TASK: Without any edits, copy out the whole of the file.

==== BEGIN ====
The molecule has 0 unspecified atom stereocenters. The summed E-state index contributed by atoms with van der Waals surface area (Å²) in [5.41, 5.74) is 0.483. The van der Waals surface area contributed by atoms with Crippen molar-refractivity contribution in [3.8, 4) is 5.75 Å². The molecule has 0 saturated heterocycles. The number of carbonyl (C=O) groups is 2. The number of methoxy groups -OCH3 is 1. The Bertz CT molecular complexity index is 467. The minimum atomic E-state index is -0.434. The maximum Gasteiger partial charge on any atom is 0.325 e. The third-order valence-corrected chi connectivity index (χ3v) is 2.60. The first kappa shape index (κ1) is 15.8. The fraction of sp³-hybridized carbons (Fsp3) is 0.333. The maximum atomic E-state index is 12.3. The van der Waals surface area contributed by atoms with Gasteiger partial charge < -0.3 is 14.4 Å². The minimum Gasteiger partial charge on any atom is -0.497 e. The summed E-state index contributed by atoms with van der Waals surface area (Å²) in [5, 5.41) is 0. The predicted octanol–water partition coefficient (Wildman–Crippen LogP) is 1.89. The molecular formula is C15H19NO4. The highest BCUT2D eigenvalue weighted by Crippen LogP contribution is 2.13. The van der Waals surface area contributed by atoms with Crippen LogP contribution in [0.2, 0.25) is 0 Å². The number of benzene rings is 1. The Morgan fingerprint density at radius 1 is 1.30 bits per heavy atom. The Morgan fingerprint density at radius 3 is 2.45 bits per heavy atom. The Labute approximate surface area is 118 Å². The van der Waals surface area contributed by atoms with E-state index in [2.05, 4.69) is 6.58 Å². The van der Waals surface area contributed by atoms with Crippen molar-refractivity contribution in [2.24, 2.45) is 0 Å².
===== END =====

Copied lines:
The molecule has 0 unspecified atom stereocenters. The summed E-state index contributed by atoms with van der Waals surface area (Å²) in [5.41, 5.74) is 0.483. The van der Waals surface area contributed by atoms with Crippen molar-refractivity contribution in [3.8, 4) is 5.75 Å². The molecule has 0 saturated heterocycles. The number of carbonyl (C=O) groups is 2. The number of methoxy groups -OCH3 is 1. The Bertz CT molecular complexity index is 467. The minimum atomic E-state index is -0.434. The maximum Gasteiger partial charge on any atom is 0.325 e. The third-order valence-corrected chi connectivity index (χ3v) is 2.60. The first kappa shape index (κ1) is 15.8. The fraction of sp³-hybridized carbons (Fsp3) is 0.333. The maximum atomic E-state index is 12.3. The van der Waals surface area contributed by atoms with Gasteiger partial charge < -0.3 is 14.4 Å². The minimum Gasteiger partial charge on any atom is -0.497 e. The summed E-state index contributed by atoms with van der Waals surface area (Å²) in [5, 5.41) is 0. The predicted octanol–water partition coefficient (Wildman–Crippen LogP) is 1.89. The molecular formula is C15H19NO4. The highest BCUT2D eigenvalue weighted by Crippen LogP contribution is 2.13. The van der Waals surface area contributed by atoms with Crippen LogP contribution in [0.2, 0.25) is 0 Å². The number of benzene rings is 1. The Morgan fingerprint density at radius 1 is 1.30 bits per heavy atom. The Morgan fingerprint density at radius 3 is 2.45 bits per heavy atom. The Labute approximate surface area is 118 Å². The van der Waals surface area contributed by atoms with E-state index in [2.05, 4.69) is 6.58 Å². The van der Waals surface area contributed by atoms with Crippen molar-refractivity contribution in [2.24, 2.45) is 0 Å².